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A Parable of Authenticity and Hope
 
A Feature Review of 

Jesus, Bread, and Chocolate: Crafting a Handmade Faith in a Mass-Market World
John J. Thompson

Paperback: Zondervan, 2015
Buy now: [ Amazon ]  [ Kindle ]

Reviewed by Jennifer Burns Lewis

 

John J. Thompson’s Twitter profile describes him as a “music lifer from the faith-fueled underground to Capitol CMG publishing in 20 short years.”  Thompson’s first book, Jesus, Bread, and Chocolate is part autobiography, part Christian living, part cultural commentary. It is a thoughtful and reflective parable of authenticity and hope.
 
Conversational in style, Jesus, Bread, and Chocolate reviews Thompson’s personal journey as a son, a spouse, a parent and a follower of Jesus. A musician by background and vocation, Thompson has found both meaning and delight in so much of what adds zest and a holistic appeal to the organic, “homemade” movement. With chapters that compare homemade bread, small batch chocolate, home-roasted coffee, craft beer, gardening and artisanal music with faith and American trends in worship.  Rooted in his own experience as a child and young person healing from the hurt of domestic violence in his family of origin, Thompson recalls the role of the Church and the faith of his mother and step-father in moving him towards music, and a faith he could claim as his own.  We journey with Thompson from a difficult childhood toward a fulfilling and challenging career in the music industry, a personal relationship with the God he meets in Jesus Christ, and the family he creates with his spouse and children.

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Moving us from Vision to Action

 

A Feature Review of

Hopecasting: Finding, Keeping and Sharing the Things Unseen
Mark Oestreicher

Paperback: IVP Books, 2015
Buy now:  [ Amazon ]  [ Kindle ]

 

Reviewed by Danny Wright.

 

In Hopecasting, Mark Oestreicher stresses that hope cannot be earned, but can only be given as a gift, and that gift is given along the road of suffering. He offers a new definition for hope and explains that it is “faithful confidence that God continues to author a story that moves us from vision to action.”

 

Hope begins when we find ourselves lost, confused and desperate in exile. We are far from home, or what we want to be home, and need to recognize and name our dissatisfaction while choosing to honestly cry out to our Creator. There are barriers to this hope that God wants to break in and offer. Sometimes the barriers show up as cynicism, attempting to find and practice the proper technique, buying the right resources, choosing false optimism or staying busy long enough for things to change. These methods will only increase the madness because true hope can only be found in Christ.

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I read four poems during our “special music” time at Englewood yesterday. The first three were “Poet” by Liberty Hyde Bailey, followed by two short Sabbath poems by Wendell Berry. The fourth poem was one that I wrote for the occasion, that is my response to all the violence of recent months (especially after Ferguson), and the ways so many people today — on the Right and on the Left — dig their heels in and are averse to dialogue.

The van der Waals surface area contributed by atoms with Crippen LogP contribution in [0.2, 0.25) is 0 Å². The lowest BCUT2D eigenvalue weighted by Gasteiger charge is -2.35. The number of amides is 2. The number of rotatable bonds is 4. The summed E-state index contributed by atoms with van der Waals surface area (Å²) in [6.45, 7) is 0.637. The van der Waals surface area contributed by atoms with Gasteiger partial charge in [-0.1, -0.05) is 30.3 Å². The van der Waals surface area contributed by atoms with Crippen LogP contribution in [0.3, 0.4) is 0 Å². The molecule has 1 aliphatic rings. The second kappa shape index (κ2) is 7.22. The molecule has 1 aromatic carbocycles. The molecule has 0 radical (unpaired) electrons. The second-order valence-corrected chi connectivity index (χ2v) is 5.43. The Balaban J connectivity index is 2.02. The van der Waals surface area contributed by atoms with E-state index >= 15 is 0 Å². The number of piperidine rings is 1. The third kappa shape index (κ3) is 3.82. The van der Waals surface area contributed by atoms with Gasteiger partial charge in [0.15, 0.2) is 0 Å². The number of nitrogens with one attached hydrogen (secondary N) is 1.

Our Only Hope
C. Christopher Smith

As you move through your everyday life
Look at the people surrounding you
The people God made and that God loves.
Who are those who most differ from you?

Vote differently.
Think differently.
Act differently.
Talk differently.
Love differently.
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Stanley Hauerwas

Today is the birthday of theologian Stanley Hauerwas!

Although I don’t always agree with him, Stanley Hauerwas’s work (and that of his many students, e.g., Phil Kenneson and others associated with The Ekklesia Project) has been absolutely vital to the Slow Church book that John Pattison and I co-wrote.

In honor of his birthday, I pick out 10 brief video clips of Hauerwas talking about key virtues and practices related to Slow Church. If you want to read one book by Stanley Hauerwas that is most compatible with Slow Church, I suggest Living Gently in a Violent World (co-written with Jean Vanier).

Several of these clips were made by Travis Reed of The Work of the People. Be sure to visit his website, check out other extraordinary videos he has created and contribute generously to his work!
*** Check out the full catalog of TWOTP’s Stanley Hauerwas videos
 

Enjoy these short videos with Stanley Hauerwas:

Prayer/Waiting | Presence | Church Growth Movement
Patience | Formation in the Church  | The Whole Church  | 
Joy
Hope is Presence | Engaging Evangelicals  | Community and Conflict

Prayer and Waiting:

“If prayer has taught me anything, it has taught me how to wait.”

 




 

NEXT (Presence) >>>>>>

Image Credit: From the cover to Hauerwas’s memoir Hannah’s Child… (Buy it now!)